Economics of Warfare 9

Examining the ninth lecture from Professor Michael Spagat’s Economics of Warfare course that he gives at Royal Holloway University. It is posted on his blog Wars, Numbers and Human Losses at:

This lecture opens with a discussion on government bond markets and World War II. As a military historian, this is not an approach I ever considered. Slide 3 is interesting. There is a noticeable decline in French government bond prices in the months leading up to May 1940 (the month the Germans actually invaded France). There is then a rather abrupt break in the graph.

Starting with slide 5 Dr. Spagat goes into a discussion of Angola and Jonas Savimbi (just to refresh your memory: The interesting result is that (slide 19), the end of the Savimbi rebellion (as determined by the date of his death) “…was bad for the diamond companies operating in Angola”….and interestingly enough (slide 23): “An important conclusion from the study is that it might be wrong to assume that businesses operating in war-torn countries and the government officials in these countries are all automatically in favor of pace. Influential actors may actually benefit economically from the continuation of a war.”

Dr. Spagat these switches to the ETA and the Basque Independence Movement in Spain (slide 24). This was a very small movement (see slide 25). The conclusion (slide 33) is that “…terrorism has been costly for the Basque region of Spain.”

Then Dr. Spagat switches gears to comparing European economic growth to Chinese economic growth (slide 34) over the course of around 1800 years. This is using Angus Maddison’s figures, which was an effort to measure the world economy by country over the course of history. I just happen to have a copy of his book, The World Economy, sitting on my desk. Strongly recommend everyone own a copy. Anyhow, the discussion from slide 35-38 addresses a hypothesis by Voightlander and Voth (their paper is linked on slide 35) that “They claim that Europe had a lot more wars than China did and that this actually explains why Europe grew more than China.” I am not sure I buy into this suggestion, and am I not sure that Dr. Spagat does either, but it is an interesting viewpoint.

Anyhow, not sure what the main takeaway is from all this, but it is damn interesting.

The link to the lecture is here:


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Christopher A. Lawrence
Christopher A. Lawrence

Christopher A. Lawrence is a professional historian and military analyst. He is the Executive Director and President of The Dupuy Institute, an organization dedicated to scholarly research and objective analysis of historical data related to armed conflict and the resolution of armed conflict. The Dupuy Institute provides independent, historically-based analyses of lessons learned from modern military experience.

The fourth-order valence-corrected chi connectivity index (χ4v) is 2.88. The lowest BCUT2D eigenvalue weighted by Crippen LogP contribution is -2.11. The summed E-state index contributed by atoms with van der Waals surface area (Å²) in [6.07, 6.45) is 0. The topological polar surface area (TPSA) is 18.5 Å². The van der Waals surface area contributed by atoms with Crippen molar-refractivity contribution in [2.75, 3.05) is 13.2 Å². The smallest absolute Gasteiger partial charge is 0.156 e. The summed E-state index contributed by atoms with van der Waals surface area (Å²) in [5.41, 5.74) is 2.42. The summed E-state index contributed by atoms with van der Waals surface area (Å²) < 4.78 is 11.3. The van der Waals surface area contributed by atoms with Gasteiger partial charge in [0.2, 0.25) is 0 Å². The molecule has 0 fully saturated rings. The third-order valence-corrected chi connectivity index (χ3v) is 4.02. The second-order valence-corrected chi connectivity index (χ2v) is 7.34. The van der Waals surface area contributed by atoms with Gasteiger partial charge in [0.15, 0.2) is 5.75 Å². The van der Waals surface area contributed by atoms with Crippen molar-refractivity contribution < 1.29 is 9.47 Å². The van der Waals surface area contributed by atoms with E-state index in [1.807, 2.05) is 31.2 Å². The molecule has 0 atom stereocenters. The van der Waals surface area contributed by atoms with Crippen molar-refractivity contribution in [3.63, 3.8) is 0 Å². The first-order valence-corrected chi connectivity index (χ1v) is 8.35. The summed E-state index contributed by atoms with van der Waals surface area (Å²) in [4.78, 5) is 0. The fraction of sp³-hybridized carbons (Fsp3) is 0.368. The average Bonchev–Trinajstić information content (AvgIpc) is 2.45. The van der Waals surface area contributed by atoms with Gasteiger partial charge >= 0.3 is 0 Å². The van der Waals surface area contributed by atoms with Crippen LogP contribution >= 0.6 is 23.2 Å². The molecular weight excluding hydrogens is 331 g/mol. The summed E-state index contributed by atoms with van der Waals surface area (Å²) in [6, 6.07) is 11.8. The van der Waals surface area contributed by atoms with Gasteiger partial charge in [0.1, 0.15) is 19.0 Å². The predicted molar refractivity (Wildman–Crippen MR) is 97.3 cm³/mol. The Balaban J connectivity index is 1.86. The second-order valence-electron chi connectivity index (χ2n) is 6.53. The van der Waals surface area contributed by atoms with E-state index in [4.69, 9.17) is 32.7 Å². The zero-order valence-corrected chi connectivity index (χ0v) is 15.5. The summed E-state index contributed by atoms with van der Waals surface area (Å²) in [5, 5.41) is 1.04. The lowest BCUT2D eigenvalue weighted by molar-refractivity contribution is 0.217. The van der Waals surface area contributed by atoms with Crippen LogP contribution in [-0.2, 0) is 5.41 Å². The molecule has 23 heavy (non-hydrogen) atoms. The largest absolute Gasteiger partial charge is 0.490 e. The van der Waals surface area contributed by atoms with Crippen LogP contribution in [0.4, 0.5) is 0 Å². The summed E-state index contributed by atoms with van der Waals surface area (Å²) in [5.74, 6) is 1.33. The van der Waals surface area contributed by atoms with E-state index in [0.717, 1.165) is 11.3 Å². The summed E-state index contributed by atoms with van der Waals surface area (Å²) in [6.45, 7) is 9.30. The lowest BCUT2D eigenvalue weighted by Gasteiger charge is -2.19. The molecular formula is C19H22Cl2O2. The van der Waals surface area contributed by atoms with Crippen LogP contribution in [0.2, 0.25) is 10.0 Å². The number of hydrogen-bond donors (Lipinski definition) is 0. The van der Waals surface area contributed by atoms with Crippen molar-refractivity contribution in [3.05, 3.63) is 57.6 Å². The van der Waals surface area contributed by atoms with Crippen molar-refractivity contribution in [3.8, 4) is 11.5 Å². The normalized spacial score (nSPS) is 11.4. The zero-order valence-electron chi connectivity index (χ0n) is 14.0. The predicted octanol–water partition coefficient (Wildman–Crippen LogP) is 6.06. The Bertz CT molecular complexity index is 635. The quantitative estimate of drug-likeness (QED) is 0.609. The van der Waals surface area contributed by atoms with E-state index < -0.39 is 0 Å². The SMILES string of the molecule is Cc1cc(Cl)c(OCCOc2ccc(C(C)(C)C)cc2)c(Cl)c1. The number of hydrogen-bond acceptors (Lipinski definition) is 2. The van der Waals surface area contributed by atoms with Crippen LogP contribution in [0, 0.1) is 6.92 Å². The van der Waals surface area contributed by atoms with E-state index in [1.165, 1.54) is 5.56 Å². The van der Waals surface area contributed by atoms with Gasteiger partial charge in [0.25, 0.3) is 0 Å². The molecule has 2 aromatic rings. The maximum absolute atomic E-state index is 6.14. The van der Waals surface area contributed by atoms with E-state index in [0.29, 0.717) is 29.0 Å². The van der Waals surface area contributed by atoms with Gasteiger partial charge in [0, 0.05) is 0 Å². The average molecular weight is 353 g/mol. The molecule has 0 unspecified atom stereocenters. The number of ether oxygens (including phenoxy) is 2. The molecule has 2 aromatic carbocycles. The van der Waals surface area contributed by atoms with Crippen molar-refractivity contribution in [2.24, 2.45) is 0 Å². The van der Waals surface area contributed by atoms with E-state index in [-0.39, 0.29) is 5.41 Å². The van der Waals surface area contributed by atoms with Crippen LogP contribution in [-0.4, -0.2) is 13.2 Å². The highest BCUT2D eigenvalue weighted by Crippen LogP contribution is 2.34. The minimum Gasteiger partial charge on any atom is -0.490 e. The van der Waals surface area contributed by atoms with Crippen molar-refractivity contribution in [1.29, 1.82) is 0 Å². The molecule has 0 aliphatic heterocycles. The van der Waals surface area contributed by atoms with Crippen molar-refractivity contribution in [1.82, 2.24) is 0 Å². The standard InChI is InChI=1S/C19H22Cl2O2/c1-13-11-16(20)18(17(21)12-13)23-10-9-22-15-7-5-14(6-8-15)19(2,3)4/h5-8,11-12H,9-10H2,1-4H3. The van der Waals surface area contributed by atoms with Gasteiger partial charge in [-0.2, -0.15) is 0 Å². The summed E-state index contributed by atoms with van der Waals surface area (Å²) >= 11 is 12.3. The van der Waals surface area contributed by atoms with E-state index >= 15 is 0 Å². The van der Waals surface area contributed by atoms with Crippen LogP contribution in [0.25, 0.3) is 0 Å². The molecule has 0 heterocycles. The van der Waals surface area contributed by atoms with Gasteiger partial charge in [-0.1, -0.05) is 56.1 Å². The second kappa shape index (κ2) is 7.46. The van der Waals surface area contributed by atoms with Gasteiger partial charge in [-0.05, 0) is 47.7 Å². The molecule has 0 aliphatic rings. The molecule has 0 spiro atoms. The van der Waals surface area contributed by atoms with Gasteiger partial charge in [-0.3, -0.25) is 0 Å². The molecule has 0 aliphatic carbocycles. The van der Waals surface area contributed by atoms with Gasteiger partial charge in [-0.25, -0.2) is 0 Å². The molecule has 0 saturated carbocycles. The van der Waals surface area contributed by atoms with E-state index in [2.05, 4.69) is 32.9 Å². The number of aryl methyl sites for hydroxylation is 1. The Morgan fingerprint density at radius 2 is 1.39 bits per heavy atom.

Mr. Lawrence was the program manager for the Ardennes Campaign Simulation Data Base, the Kursk Data Base, the Modern Insurgency Spread Sheets and for a number of other smaller combat data bases. He has participated in casualty estimation studies (including estimates for Bosnia and Iraq) and studies of air campaign modeling, enemy prisoner of war capture rates, medium weight armor, urban warfare, situational awareness, counterinsurgency and other subjects for the U.S. Army, the Defense Department, the Joint Staff and the U.S. Air Force. He has also directed a number of studies related to the military impact of banning antipersonnel mines for the Joint Staff, Los Alamos National Laboratories and the Vietnam Veterans of American Foundation.
His published works include papers and monographs for the Congressional Office of Technology Assessment and the Vietnam Veterans of American Foundation, in addition to over 40 articles written for limited-distribution newsletters and over 60 analytical reports prepared for the Defense Department. He is the author of Kursk: The Battle of Prokhorovka (Aberdeen Books, Sheridan, CO., 2015), America’s Modern Wars: Understanding Iraq, Afghanistan and Vietnam (Casemate Publishers, Philadelphia & Oxford, 2015), War by Numbers: Understanding Conventional Combat (Potomac Books, Lincoln, NE., 2017) , The Battle of Prokhorovka (Stackpole Books, Guilford, CT., 2019), The Battle for Kyiv (Frontline Books, Yorkshire, UK, 2023), Aces at Kursk (Air World, Yorkshire, UK, 2024), Hunting Falcon: The Story of WWI German Ace Hans-Joachim Buddecke (Air World, Yorkshire, UK, 2024) and The Siege of Mariupol (Frontline Books, Yorkshire, UK, 2024).
Mr. Lawrence lives in northern Virginia, near Washington, D.C., with his wife and son.

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